The first 15 minutes or so of the film was hard to follow as it moves all over the place from Brown’s regretfully sad childhood, being left by both parents “Joe & Susie Brown” (Lennis James, Viola Davis), whom you don’t see much of or get to know much about, to being left at and growing up in a brothel ran by “Aunt Honey” (Octavia Spencer), to young James Brown just realizing his talent where it would take him in life, to older James Brown and many different places in his life in-between.  If you’re looking for a linear, chronological order story of James Brown’s life, this film has no interest in giving you that. It’s all over the place in time, which again, difficult at first, but once you get used to how it gets scattered all about, you can concentrate more on the performances, most especially Chadwick Boseman as “James Brown” completely amazing transformation into Brown from 16yrs old, getting arrested & sentenced to 5- 13yrs in the old Jim Crow days of a Georgia prison for stealing a 3-piece suit, all the way on through to a 63yr. old James Brown walking solo down a hallway into a concert venue of screaming, cheering fans, makeup transformation complete. But it’s not just the makeup that makes Boseman into Brown..It’s the embodiment of everything that is, was, and could ever be James Brown that makes it so remarkable. He’s got the moves, the body language, the accent, the facial expressions, all of it…down pat ~ he is to sum it up ~ BRILLIANT in his performance.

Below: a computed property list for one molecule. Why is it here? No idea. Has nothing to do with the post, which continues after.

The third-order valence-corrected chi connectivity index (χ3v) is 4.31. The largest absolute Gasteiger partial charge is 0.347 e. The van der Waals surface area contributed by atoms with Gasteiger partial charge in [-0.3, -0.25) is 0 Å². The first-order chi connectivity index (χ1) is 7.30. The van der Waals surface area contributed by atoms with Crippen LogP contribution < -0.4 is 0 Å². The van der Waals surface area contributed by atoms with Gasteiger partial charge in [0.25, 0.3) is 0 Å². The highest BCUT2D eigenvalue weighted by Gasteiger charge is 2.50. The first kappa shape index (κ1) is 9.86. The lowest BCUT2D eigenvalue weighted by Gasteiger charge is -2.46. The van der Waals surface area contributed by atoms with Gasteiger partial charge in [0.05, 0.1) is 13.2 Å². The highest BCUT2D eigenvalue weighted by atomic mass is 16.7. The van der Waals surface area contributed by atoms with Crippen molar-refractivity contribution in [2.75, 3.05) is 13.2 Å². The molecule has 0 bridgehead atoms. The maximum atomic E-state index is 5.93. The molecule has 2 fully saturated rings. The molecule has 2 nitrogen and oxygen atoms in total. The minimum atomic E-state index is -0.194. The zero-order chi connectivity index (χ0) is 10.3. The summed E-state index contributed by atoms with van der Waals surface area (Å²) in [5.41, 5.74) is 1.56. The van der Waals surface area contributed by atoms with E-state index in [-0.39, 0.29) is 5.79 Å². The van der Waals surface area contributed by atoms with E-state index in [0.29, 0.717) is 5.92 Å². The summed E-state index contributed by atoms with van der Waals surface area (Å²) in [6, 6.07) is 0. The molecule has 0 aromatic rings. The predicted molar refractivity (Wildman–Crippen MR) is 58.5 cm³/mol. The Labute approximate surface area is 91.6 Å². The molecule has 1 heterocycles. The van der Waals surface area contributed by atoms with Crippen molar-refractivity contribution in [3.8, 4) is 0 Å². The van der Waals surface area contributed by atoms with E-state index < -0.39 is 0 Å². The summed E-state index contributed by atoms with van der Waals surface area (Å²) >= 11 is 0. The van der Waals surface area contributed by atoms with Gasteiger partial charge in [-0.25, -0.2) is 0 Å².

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While Boseman also gave a good performance in “42” as Jackie Robinson, the 1st baseball player to cross the racial barrier lines of the National League of baseball,  this movie never really hits on racism to much, as you know Brown had to have experienced this as it was part of the times back then, and they do refer to him trying to get off the ‘Chitlin’ Circuit’ or when he runs into a young “Little Richard” (Brandon Smith) they term the word  ‘white devil’ as Brown refers to his  manager, “Ben Bart” (Dan Aykroyd) calling him that, though the love & respect he has for the man is also clearly shown & apparent, this movie isn’t much to do about that. One pivotal scene in 1968 let’s you know how much Brown did help out by making the mayor of Boston, during the race riots of that year, to let him do his show and just as things are starting to get out of hand with fans jumping on the stage, police throwing them off, Brown stands up to let the audience know to make it about the show.  Also apparent throughout the movie is just how big Brown’s ego was, as he’s knows he is destined to be great, all the while being verbally abusive to those around him, in great supporting cast roles,  such as his best friend “Bobby Byrd” (Nelsan Ellis) & bandmates “Maceo Parker” (Craig Robinson) “Nafloyd Scott” (Aloe Black), “Pee Wee Ellis” (Tariq Trotter) in making them do long rehearsals on days off, not paying them due to his well-known tax problems, making sure they know he and only he, is the boss by detrimentally having each of them answer a silly question about how each instrument that they play, no matter what it is, is just really meant to only serve as percussion.  And though they skip over much of it, his physical abuse of his wives,”DeeDee Brown (Jill Scott)  girlfriends etc.  until they finally leave him..